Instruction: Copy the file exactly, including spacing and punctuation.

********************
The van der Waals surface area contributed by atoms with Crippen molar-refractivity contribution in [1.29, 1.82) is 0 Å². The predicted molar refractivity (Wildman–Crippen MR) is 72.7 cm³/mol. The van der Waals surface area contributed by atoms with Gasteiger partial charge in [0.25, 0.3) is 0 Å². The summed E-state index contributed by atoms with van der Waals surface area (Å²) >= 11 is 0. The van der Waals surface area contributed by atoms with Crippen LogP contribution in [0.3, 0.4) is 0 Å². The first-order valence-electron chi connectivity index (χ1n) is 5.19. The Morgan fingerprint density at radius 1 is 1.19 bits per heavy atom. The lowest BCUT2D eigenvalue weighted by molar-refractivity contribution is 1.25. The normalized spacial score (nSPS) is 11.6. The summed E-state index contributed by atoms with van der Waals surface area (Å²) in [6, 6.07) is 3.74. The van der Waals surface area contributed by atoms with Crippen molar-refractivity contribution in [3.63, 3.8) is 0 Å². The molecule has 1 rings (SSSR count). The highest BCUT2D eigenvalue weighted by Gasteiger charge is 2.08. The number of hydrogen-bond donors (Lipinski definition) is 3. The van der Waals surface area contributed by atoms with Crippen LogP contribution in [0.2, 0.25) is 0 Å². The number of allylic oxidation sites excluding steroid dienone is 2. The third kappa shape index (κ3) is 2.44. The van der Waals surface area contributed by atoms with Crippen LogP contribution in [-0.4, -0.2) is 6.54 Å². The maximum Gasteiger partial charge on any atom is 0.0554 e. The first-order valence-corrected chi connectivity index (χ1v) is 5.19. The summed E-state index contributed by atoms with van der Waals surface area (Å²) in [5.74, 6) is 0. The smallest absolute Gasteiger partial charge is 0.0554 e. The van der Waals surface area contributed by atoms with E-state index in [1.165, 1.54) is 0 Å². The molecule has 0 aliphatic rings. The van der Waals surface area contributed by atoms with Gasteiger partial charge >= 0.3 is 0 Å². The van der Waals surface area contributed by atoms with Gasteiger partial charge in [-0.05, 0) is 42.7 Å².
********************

The van der Waals surface area contributed by atoms with Crippen molar-refractivity contribution in [1.29, 1.82) is 0 Å². The predicted molar refractivity (Wildman–Crippen MR) is 72.7 cm³/mol. The van der Waals surface area contributed by atoms with Gasteiger partial charge in [0.25, 0.3) is 0 Å². The summed E-state index contributed by atoms with van der Waals surface area (Å²) >= 11 is 0. The van der Waals surface area contributed by atoms with Crippen LogP contribution in [0.3, 0.4) is 0 Å². The first-order valence-electron chi connectivity index (χ1n) is 5.19. The Morgan fingerprint density at radius 1 is 1.19 bits per heavy atom. The lowest BCUT2D eigenvalue weighted by molar-refractivity contribution is 1.25. The normalized spacial score (nSPS) is 11.6. The summed E-state index contributed by atoms with van der Waals surface area (Å²) in [6, 6.07) is 3.74. The van der Waals surface area contributed by atoms with Crippen molar-refractivity contribution in [3.63, 3.8) is 0 Å². The molecule has 1 rings (SSSR count). The highest BCUT2D eigenvalue weighted by Gasteiger charge is 2.08. The number of hydrogen-bond donors (Lipinski definition) is 3. The van der Waals surface area contributed by atoms with Crippen LogP contribution in [0.2, 0.25) is 0 Å². The number of allylic oxidation sites excluding steroid dienone is 2. The third kappa shape index (κ3) is 2.44. The van der Waals surface area contributed by atoms with Crippen LogP contribution in [-0.4, -0.2) is 6.54 Å². The maximum Gasteiger partial charge on any atom is 0.0554 e. The first-order valence-corrected chi connectivity index (χ1v) is 5.19. The summed E-state index contributed by atoms with van der Waals surface area (Å²) in [5.74, 6) is 0. The smallest absolute Gasteiger partial charge is 0.0554 e. The van der Waals surface area contributed by atoms with E-state index in [1.165, 1.54) is 0 Å². The molecule has 0 aliphatic rings. The van der Waals surface area contributed by atoms with Gasteiger partial charge >= 0.3 is 0 Å². The van der Waals surface area contributed by atoms with Gasteiger partial charge in [-0.05, 0) is 42.7 Å².